Earlier this year, before that afternoon when (too little too late) the government told us to stay home, we had a tree cut down. It was a thirty-year oak tree, and the trunk was large enough for two adults to wrap their arms around it, robust growth the arborist said was due to the taproot growing so close to our pond.
His crew was there to cut the tree because many of the other roots had grown beneath our house, pressing the foundation up and cracking the concrete, jarring the walls and windows with the slowest of earthquakes.
“The root system underground is as broad as the branches you see overhead,” he said. I looked up — the branches covered over a third of our yard and the entire back half of our house. Root removal comes before repairing the foundation, which meant the mighty, much-loved tree had to come down. Then, another crew would place pins to hold our house level once more, followed by another crew to repair the broken walls and windows, followed by me, who could then paint and redecorate well enough to put the whole thing behind us.
“You can have it all over within a few weeks,” they said.
That day was in January, before the pandemic, and today I wrote September 26 in my journal. The only part that’s done is the tree. The storage pod holding everything from that part of the house still sits in the driveway. The insurance sloths deliberated in denying our claim. The contractor kept busy with other jobs. The room and our home lie in wait.
Today, when I wrote “September 26,” I noticed it felt like a countdown. This month, I’ve felt this every morning. Why do I feel the dates progressing towards something? Why does time feel like it’s marking a pregnancy of something about to be?
Wasn’t it just March? Just June? We, the world, and our family both seem caught in an odd holding pattern. This stagnant gestation feels heavy, and I want to set it down without understanding exactly what “it” even is.
As I stretch and pray on the lawn in my backyard, I’m as aware of the sunrise as I am the gaping, unfilled wound left by the arborist’s amputation. The hole sits uncovered so that the engineers can inspect it. The morning is humid and lukewarm, dry enough without rain to be wilted, wet enough to make me sweat from the exertion of deep breathing. The summer is exhausted as much as it is exhausting, like a crying child who stubbornly refuses to surrender and go to bed. This is the part where we wonder, “Oh my god, when will this end?”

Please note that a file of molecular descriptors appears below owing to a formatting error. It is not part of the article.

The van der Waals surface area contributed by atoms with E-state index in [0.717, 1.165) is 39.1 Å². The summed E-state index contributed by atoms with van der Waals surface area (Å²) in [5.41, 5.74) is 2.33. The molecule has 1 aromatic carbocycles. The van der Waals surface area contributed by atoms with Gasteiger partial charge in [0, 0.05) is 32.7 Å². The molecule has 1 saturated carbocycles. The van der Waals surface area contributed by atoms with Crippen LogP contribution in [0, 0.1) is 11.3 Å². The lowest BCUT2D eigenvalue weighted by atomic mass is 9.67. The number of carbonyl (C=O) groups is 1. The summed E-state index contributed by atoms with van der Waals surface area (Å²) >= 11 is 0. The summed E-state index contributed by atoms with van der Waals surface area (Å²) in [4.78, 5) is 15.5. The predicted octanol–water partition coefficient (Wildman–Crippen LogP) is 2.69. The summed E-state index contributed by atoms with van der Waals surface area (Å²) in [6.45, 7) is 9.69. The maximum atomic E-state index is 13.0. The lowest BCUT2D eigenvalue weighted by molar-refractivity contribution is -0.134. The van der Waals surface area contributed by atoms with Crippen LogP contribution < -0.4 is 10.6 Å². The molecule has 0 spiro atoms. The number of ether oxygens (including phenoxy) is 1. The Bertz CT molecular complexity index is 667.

And our deep craving is only because fall, like sleep, is relieving and refreshing. We’ve had our own long, exhausting day, and we’re over being the responsible, parental one. We need a minute, a drink, a margin. We’re ready for time to fall. We want to wake up tomorrow to cool breezes, or at least a cooler spot on our pillow.
Like I’m sure so many of my friends, I’m ready for the next part: the turning of the page that leads to the next chapter. Which is not something we’re in control of — be it weather, the election, the virus, or even the entrance into a new and brighter day. We’re just weary parents trying to get our sleepy summer darling put to bed with a sense of comfort, normalcy, and love and it doesn’t seem to be working.
Right now, pressing towards rest feels hard and somewhat in vain — to that feeling of a countdown, it feels like something is about to go wrong. This is a feeling I try to ignore. After all, if you know it’s your last night with a relentlessly screaming and exhausted child, you only want the day to end, not their existence. I don’t know what’s at the end of this countdown. I’m afraid to wish for it to hurry and come.
Is that how people settle for less than the best? Less than the big surprise blessing? The plot twist on the next page? What if the other side of this is absolutely wonderful, but our anxiety over it makes us settle for the status quo?
Tired people become worn to risk. Their lives are threadbare and overly ironed by the heat, and they just want to keep it together, like a pair of ragged old pants, the only pair they’ve got. Tired people settle, content to lay their head down on a sweaty pillow of sameness, finding comfort in the agony they know.
Only the real dreamers and believers still have the stamina left to take a risk. And that says more about their nature than of the risk itself. Oh, when did it become a risk to have a change of seasons? When did “keep on keeping on” become heroic? When did our civic duty to vote become salvation? When will the crying child of summer close her eyes so this day can finally end?